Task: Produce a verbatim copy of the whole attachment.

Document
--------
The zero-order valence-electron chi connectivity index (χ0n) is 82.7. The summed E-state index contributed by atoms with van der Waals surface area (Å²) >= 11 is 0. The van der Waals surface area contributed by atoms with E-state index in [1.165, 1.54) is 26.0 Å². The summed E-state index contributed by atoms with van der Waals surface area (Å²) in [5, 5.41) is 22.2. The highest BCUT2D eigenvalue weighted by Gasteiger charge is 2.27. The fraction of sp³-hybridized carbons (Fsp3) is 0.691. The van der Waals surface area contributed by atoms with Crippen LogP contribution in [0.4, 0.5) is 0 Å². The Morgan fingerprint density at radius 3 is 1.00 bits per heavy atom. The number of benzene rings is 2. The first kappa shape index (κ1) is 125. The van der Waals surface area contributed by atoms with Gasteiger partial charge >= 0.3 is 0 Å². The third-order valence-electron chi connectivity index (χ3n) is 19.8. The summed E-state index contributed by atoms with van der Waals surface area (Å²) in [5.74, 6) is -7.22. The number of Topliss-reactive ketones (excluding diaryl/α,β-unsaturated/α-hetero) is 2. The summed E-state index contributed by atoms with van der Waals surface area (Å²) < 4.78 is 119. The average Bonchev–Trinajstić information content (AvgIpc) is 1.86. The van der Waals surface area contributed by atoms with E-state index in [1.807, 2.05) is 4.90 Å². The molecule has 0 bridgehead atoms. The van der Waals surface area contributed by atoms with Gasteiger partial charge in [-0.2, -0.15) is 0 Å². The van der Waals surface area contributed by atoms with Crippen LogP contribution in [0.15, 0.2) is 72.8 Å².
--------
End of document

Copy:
The zero-order valence-electron chi connectivity index (χ0n) is 82.7. The summed E-state index contributed by atoms with van der Waals surface area (Å²) >= 11 is 0. The van der Waals surface area contributed by atoms with E-state index in [1.165, 1.54) is 26.0 Å². The summed E-state index contributed by atoms with van der Waals surface area (Å²) in [5, 5.41) is 22.2. The highest BCUT2D eigenvalue weighted by Gasteiger charge is 2.27. The fraction of sp³-hybridized carbons (Fsp3) is 0.691. The van der Waals surface area contributed by atoms with Crippen LogP contribution in [0.4, 0.5) is 0 Å². The Morgan fingerprint density at radius 3 is 1.00 bits per heavy atom. The number of benzene rings is 2. The first kappa shape index (κ1) is 125. The van der Waals surface area contributed by atoms with Gasteiger partial charge >= 0.3 is 0 Å². The third-order valence-electron chi connectivity index (χ3n) is 19.8. The summed E-state index contributed by atoms with van der Waals surface area (Å²) in [5.74, 6) is -7.22. The number of Topliss-reactive ketones (excluding diaryl/α,β-unsaturated/α-hetero) is 2. The summed E-state index contributed by atoms with van der Waals surface area (Å²) < 4.78 is 119. The average Bonchev–Trinajstić information content (AvgIpc) is 1.86. The van der Waals surface area contributed by atoms with E-state index in [1.807, 2.05) is 4.90 Å². The molecule has 0 bridgehead atoms. The van der Waals surface area contributed by atoms with Gasteiger partial charge in [-0.2, -0.15) is 0 Å². The van der Waals surface area contributed by atoms with Crippen LogP contribution in [0.15, 0.2) is 72.8 Å².